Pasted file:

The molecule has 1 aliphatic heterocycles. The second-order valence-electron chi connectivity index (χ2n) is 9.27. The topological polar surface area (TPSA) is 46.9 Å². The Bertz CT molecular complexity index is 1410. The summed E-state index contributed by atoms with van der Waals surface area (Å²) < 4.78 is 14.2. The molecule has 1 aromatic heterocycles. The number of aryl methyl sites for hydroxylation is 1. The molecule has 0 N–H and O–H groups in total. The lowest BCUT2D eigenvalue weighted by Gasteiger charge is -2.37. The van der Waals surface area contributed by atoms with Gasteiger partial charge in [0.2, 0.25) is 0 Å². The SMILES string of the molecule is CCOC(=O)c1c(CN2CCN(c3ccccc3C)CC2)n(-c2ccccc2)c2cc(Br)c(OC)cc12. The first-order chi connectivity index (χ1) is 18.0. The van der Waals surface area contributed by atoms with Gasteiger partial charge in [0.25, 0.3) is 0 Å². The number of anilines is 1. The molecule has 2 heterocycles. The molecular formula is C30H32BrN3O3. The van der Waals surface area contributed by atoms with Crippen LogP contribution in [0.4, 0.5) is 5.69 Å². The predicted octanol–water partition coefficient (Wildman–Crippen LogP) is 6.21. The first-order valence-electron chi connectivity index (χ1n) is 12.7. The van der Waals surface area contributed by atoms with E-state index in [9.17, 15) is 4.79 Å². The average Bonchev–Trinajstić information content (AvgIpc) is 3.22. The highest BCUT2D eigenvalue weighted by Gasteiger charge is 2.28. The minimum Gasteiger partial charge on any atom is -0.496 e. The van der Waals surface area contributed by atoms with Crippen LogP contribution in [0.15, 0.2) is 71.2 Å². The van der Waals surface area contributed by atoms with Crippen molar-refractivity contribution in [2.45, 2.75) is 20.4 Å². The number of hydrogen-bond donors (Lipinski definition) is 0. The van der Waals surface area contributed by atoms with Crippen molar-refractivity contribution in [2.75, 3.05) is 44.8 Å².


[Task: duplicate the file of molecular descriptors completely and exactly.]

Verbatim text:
The molecule has 1 aliphatic heterocycles. The second-order valence-electron chi connectivity index (χ2n) is 9.27. The topological polar surface area (TPSA) is 46.9 Å². The Bertz CT molecular complexity index is 1410. The summed E-state index contributed by atoms with van der Waals surface area (Å²) < 4.78 is 14.2. The molecule has 1 aromatic heterocycles. The number of aryl methyl sites for hydroxylation is 1. The molecule has 0 N–H and O–H groups in total. The lowest BCUT2D eigenvalue weighted by Gasteiger charge is -2.37. The van der Waals surface area contributed by atoms with Gasteiger partial charge in [0.2, 0.25) is 0 Å². The SMILES string of the molecule is CCOC(=O)c1c(CN2CCN(c3ccccc3C)CC2)n(-c2ccccc2)c2cc(Br)c(OC)cc12. The first-order chi connectivity index (χ1) is 18.0. The van der Waals surface area contributed by atoms with Gasteiger partial charge in [0.25, 0.3) is 0 Å². The number of anilines is 1. The molecule has 2 heterocycles. The molecular formula is C30H32BrN3O3. The van der Waals surface area contributed by atoms with Crippen LogP contribution in [0.4, 0.5) is 5.69 Å². The predicted octanol–water partition coefficient (Wildman–Crippen LogP) is 6.21. The first-order valence-electron chi connectivity index (χ1n) is 12.7. The van der Waals surface area contributed by atoms with E-state index in [9.17, 15) is 4.79 Å². The average Bonchev–Trinajstić information content (AvgIpc) is 3.22. The highest BCUT2D eigenvalue weighted by Gasteiger charge is 2.28. The minimum Gasteiger partial charge on any atom is -0.496 e. The van der Waals surface area contributed by atoms with Crippen LogP contribution in [0.15, 0.2) is 71.2 Å². The van der Waals surface area contributed by atoms with Crippen molar-refractivity contribution in [2.45, 2.75) is 20.4 Å². The number of hydrogen-bond donors (Lipinski definition) is 0. The van der Waals surface area contributed by atoms with Crippen molar-refractivity contribution in [2.75, 3.05) is 44.8 Å².